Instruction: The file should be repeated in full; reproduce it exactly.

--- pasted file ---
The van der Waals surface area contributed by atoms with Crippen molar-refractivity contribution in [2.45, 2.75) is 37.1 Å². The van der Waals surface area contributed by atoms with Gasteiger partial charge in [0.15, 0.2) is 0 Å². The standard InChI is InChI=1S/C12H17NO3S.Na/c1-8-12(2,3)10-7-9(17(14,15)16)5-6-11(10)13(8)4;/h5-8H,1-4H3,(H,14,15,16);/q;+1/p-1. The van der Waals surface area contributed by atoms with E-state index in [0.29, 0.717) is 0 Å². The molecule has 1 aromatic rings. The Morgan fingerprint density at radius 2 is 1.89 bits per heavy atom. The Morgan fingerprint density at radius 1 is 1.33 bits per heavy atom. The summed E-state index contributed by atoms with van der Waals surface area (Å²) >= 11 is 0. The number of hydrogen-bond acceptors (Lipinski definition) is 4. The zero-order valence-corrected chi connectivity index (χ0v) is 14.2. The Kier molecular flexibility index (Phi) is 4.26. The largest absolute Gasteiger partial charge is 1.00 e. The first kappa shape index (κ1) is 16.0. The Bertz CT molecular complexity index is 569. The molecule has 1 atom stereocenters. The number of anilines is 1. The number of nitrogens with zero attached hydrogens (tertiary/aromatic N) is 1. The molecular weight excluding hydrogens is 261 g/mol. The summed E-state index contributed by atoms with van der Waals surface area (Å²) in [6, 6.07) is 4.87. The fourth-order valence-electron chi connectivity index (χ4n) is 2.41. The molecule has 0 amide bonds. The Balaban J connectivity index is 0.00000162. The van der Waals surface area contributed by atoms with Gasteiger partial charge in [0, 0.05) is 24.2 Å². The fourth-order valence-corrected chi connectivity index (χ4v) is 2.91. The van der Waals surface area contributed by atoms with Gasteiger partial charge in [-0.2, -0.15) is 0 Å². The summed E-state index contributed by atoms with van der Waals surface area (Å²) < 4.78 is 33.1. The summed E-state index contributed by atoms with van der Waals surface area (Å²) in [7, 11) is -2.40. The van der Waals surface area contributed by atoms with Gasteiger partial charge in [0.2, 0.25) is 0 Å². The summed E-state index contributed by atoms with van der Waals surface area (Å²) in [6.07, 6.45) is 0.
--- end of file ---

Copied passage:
The van der Waals surface area contributed by atoms with Crippen molar-refractivity contribution in [2.45, 2.75) is 37.1 Å². The van der Waals surface area contributed by atoms with Gasteiger partial charge in [0.15, 0.2) is 0 Å². The standard InChI is InChI=1S/C12H17NO3S.Na/c1-8-12(2,3)10-7-9(17(14,15)16)5-6-11(10)13(8)4;/h5-8H,1-4H3,(H,14,15,16);/q;+1/p-1. The van der Waals surface area contributed by atoms with E-state index in [0.29, 0.717) is 0 Å². The molecule has 1 aromatic rings. The Morgan fingerprint density at radius 2 is 1.89 bits per heavy atom. The Morgan fingerprint density at radius 1 is 1.33 bits per heavy atom. The summed E-state index contributed by atoms with van der Waals surface area (Å²) >= 11 is 0. The number of hydrogen-bond acceptors (Lipinski definition) is 4. The zero-order valence-corrected chi connectivity index (χ0v) is 14.2. The Kier molecular flexibility index (Phi) is 4.26. The largest absolute Gasteiger partial charge is 1.00 e. The first kappa shape index (κ1) is 16.0. The Bertz CT molecular complexity index is 569. The molecule has 1 atom stereocenters. The number of anilines is 1. The number of nitrogens with zero attached hydrogens (tertiary/aromatic N) is 1. The molecular weight excluding hydrogens is 261 g/mol. The summed E-state index contributed by atoms with van der Waals surface area (Å²) in [6, 6.07) is 4.87. The fourth-order valence-electron chi connectivity index (χ4n) is 2.41. The molecule has 0 amide bonds. The Balaban J connectivity index is 0.00000162. The van der Waals surface area contributed by atoms with Gasteiger partial charge in [0, 0.05) is 24.2 Å². The fourth-order valence-corrected chi connectivity index (χ4v) is 2.91. The van der Waals surface area contributed by atoms with Gasteiger partial charge in [-0.2, -0.15) is 0 Å². The summed E-state index contributed by atoms with van der Waals surface area (Å²) < 4.78 is 33.1. The summed E-state index contributed by atoms with van der Waals surface area (Å²) in [7, 11) is -2.40. The van der Waals surface area contributed by atoms with Gasteiger partial charge in [0.2, 0.25) is 0 Å². The summed E-state index contributed by atoms with van der Waals surface area (Å²) in [6.07, 6.45) is 0.